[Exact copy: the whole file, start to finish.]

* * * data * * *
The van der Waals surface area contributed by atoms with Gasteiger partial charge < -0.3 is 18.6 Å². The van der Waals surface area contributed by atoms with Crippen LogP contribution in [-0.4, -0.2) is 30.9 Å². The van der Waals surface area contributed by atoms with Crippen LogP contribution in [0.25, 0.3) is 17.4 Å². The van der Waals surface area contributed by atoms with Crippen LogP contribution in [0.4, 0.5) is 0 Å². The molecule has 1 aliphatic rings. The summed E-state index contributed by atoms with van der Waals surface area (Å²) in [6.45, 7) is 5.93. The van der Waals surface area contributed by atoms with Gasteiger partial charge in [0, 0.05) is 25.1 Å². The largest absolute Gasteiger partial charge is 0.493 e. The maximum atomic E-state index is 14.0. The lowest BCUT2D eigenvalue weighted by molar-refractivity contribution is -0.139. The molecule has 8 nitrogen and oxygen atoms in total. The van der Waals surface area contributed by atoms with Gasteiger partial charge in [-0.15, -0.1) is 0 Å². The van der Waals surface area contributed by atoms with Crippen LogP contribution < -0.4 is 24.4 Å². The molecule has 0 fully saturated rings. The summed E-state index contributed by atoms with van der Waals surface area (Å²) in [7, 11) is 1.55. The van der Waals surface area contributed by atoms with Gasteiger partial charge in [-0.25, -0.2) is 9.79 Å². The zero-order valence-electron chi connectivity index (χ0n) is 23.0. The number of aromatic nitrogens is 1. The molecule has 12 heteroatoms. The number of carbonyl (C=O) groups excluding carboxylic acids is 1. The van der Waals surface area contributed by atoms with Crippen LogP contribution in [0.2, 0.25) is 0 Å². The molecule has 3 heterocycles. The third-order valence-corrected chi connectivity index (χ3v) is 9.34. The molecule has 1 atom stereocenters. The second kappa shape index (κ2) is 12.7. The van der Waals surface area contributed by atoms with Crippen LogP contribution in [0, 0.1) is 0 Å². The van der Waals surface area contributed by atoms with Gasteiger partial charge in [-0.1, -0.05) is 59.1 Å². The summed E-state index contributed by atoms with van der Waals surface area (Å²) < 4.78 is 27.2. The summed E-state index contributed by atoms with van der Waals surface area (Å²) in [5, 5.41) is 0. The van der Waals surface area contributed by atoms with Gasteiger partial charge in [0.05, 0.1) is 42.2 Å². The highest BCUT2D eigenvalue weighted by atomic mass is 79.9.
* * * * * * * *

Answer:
The van der Waals surface area contributed by atoms with Gasteiger partial charge < -0.3 is 18.6 Å². The van der Waals surface area contributed by atoms with Crippen LogP contribution in [-0.4, -0.2) is 30.9 Å². The van der Waals surface area contributed by atoms with Crippen LogP contribution in [0.25, 0.3) is 17.4 Å². The van der Waals surface area contributed by atoms with Crippen LogP contribution in [0.4, 0.5) is 0 Å². The molecule has 1 aliphatic rings. The summed E-state index contributed by atoms with van der Waals surface area (Å²) in [6.45, 7) is 5.93. The van der Waals surface area contributed by atoms with Gasteiger partial charge in [0, 0.05) is 25.1 Å². The largest absolute Gasteiger partial charge is 0.493 e. The maximum atomic E-state index is 14.0. The lowest BCUT2D eigenvalue weighted by molar-refractivity contribution is -0.139. The molecule has 8 nitrogen and oxygen atoms in total. The van der Waals surface area contributed by atoms with Gasteiger partial charge in [-0.15, -0.1) is 0 Å². The van der Waals surface area contributed by atoms with Crippen LogP contribution < -0.4 is 24.4 Å². The molecule has 0 fully saturated rings. The summed E-state index contributed by atoms with van der Waals surface area (Å²) in [7, 11) is 1.55. The van der Waals surface area contributed by atoms with Gasteiger partial charge in [-0.25, -0.2) is 9.79 Å². The zero-order valence-electron chi connectivity index (χ0n) is 23.0. The number of aromatic nitrogens is 1. The molecule has 12 heteroatoms. The number of carbonyl (C=O) groups excluding carboxylic acids is 1. The van der Waals surface area contributed by atoms with Crippen LogP contribution in [0.2, 0.25) is 0 Å². The molecule has 3 heterocycles. The third-order valence-corrected chi connectivity index (χ3v) is 9.34. The molecule has 1 atom stereocenters. The second kappa shape index (κ2) is 12.7. The van der Waals surface area contributed by atoms with Crippen LogP contribution in [0, 0.1) is 0 Å². The van der Waals surface area contributed by atoms with Gasteiger partial charge in [-0.1, -0.05) is 59.1 Å². The summed E-state index contributed by atoms with van der Waals surface area (Å²) < 4.78 is 27.2. The summed E-state index contributed by atoms with van der Waals surface area (Å²) in [5, 5.41) is 0. The van der Waals surface area contributed by atoms with Gasteiger partial charge in [0.05, 0.1) is 42.2 Å². The highest BCUT2D eigenvalue weighted by atomic mass is 79.9.